TV - The Durrells


Last night, ITV returned to Corfu for more sun, sea and animals in a third series of hugely popular drama, The Durrells. Read an interview with its star Keeley Hawes...

Written by BAFTA award nominee, Simon Nye (Men Behaving Badly, Reggie Perrin), and based on Gerald Durrell’s trilogy of books, The Durrells tells the story of Louisa (Keeley Hawes and her four spirited and unruly children, Larry (Josh O’Connor), Leslie (Callum Woodhouse), Margo (Daisy Waterstone) and Gerry (Milo Parker) as they start a new life in Corfu in the 1930s.

In the new series, Louisa has made the decision to give up searching for love, choosing instead to focus on her family. However, with Larry struggling to write his third novel, Margo in search of a new vocation, Gerry continuing to grow his menagerie and Leslie juggling three different girls, Louisa has her work cut out. With an imminent arrival from her Aunt (Barbara Flynn), Louisa hopes that Hermione will be able to help set her children back on the straight and narrow.

Also reprising their roles in the upcoming series are Alexis Georgoulis (Marionetes) as Spiro, Anna Savva (Tyrant) as Lugaretzia, Yorgos Karamihos (Ben - Hur) as Theodore, Lucy Black (Call The Midwife) as Florence, Ulric Von Der Esch (Crossing Lines) as Sven, James Cosmo (SS-GB) as Creech and Leslie Caron (Chocolat) as the Countess Mavrodaki. New faces to join the cast for the series include Miles Jupp (Howard’s End), Henry Lloyd -Hughes (Indian Summers) and newcomer Elli Triggou.

Writer Simon Nye said of adapting the well known novels for the small screen, “Each episode features at least something from Gerald Durrell’s fabulous trilogy. The charismatic Indian guest Prince Jeejeebuoy, Gerry’s beloved wall of insects, Margo’s hobby sculpting soap, Leslie’s burglar-shooting system, Larry’s artist visitors including a frequently naked Henry Miller, and so on. I’ve taken other new elements from historical truth, which Gerald left out of his already highly fictionalised reminiscences. Theo Stephanides, when not being a naturalist-poet-raconteur-polymath, was a radiographer, bringing much needed medical help to the island. Margo agrees to work with him, largely because she likes to see men with their shirts off. Leslie was in reality a part-time member of the Corfu police force, despite or perhaps because of his fondness for shooting anything that moves, so in this series he is seen on the beat.”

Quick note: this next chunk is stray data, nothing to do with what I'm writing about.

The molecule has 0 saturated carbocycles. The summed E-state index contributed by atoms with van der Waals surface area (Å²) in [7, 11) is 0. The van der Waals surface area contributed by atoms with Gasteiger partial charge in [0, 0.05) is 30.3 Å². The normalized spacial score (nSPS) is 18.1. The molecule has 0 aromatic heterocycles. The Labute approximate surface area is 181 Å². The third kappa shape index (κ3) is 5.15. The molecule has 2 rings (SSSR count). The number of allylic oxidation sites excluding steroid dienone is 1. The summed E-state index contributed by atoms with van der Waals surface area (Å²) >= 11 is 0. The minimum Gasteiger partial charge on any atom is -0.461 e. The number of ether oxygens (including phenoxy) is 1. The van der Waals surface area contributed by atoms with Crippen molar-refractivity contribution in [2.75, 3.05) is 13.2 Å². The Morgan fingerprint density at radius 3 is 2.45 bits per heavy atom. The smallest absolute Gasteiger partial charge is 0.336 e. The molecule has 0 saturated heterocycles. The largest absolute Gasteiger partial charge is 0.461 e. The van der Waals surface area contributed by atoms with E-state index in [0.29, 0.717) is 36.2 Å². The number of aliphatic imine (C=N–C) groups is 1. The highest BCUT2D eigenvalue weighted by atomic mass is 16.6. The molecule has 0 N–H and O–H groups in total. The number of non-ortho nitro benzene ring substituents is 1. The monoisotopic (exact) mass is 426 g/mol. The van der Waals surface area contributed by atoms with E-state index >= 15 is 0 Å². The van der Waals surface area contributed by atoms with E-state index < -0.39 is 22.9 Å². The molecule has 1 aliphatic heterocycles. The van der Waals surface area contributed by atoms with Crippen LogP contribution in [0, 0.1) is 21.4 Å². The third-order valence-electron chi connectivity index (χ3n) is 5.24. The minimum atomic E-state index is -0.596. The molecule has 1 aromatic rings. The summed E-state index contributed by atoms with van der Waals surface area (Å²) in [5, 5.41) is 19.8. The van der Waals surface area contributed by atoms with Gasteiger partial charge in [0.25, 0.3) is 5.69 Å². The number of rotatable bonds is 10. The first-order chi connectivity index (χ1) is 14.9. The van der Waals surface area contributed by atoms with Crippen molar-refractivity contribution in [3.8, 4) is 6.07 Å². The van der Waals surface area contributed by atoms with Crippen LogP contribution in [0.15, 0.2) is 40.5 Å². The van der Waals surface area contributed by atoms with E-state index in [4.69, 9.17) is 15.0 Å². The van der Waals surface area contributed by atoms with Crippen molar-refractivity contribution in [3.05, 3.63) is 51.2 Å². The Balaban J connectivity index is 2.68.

And, on filming the show, he added “The wildlife remains a joy - to look at if not to film. It turns out that flamingos are rather highly strung, and make the pelicans look positively professional. We all fell in love with the sloth, and unlike with the other creatures there was no danger that he would make a dash for it - fortunately as we filmed him in England and he would quickly have found himself on notoriously ungulate-averse Ealing Broadway.”

The series is executive produced by Sid Gentle Ltd.’s founder, BAFTA award-winning filmmaker Sally Woodward Gentle (SS-GB, Any Human Heart) and Managing Director Lee Morris (Da Vinci’s Demons, The Damned United) together with Simon Nye. Christopher Hall (Dracula, Critical) is series producer, and Roger Goldby (Call The Midwife, Hustle) and Niall MacCormick (Complicit, The Game) direct the series.

Catch up with the story so far:




Here's the interview with Keeley Hawes:

How do you reflect back on making this third series?

“There’s always a sense of achievement. This time we’ve filmed eight episodes for the first time, instead of six. So along with the tiredness is a great sense of satisfaction that you have made eight hours of television. It’s a lot. And when it’s as good as The Durrells is - which I believe it is - that’s really nice.

“Particularly when you’re back for a third series. You know people like it and everyone has worked out what works and what doesn’t work. I feel we’re all in very capable hands with everyone who makes The Durrells. So, hopefully, it’s just got bigger and better and people will like it.”

Where do we find Louisa when we meet The Durrells again?

“Louisa has decided to give up her search for love and concentrate on herself and the children. Which is not a bad idea judging by her previous involvement with men. The family is still in financial dire straits, but Larry is earning a little bit of money with his writing and some money is trickling in from the market. Even so, they all need to get jobs. Then Aunt Hermione, played by the brilliant Barbara Flynn, comes to visit.”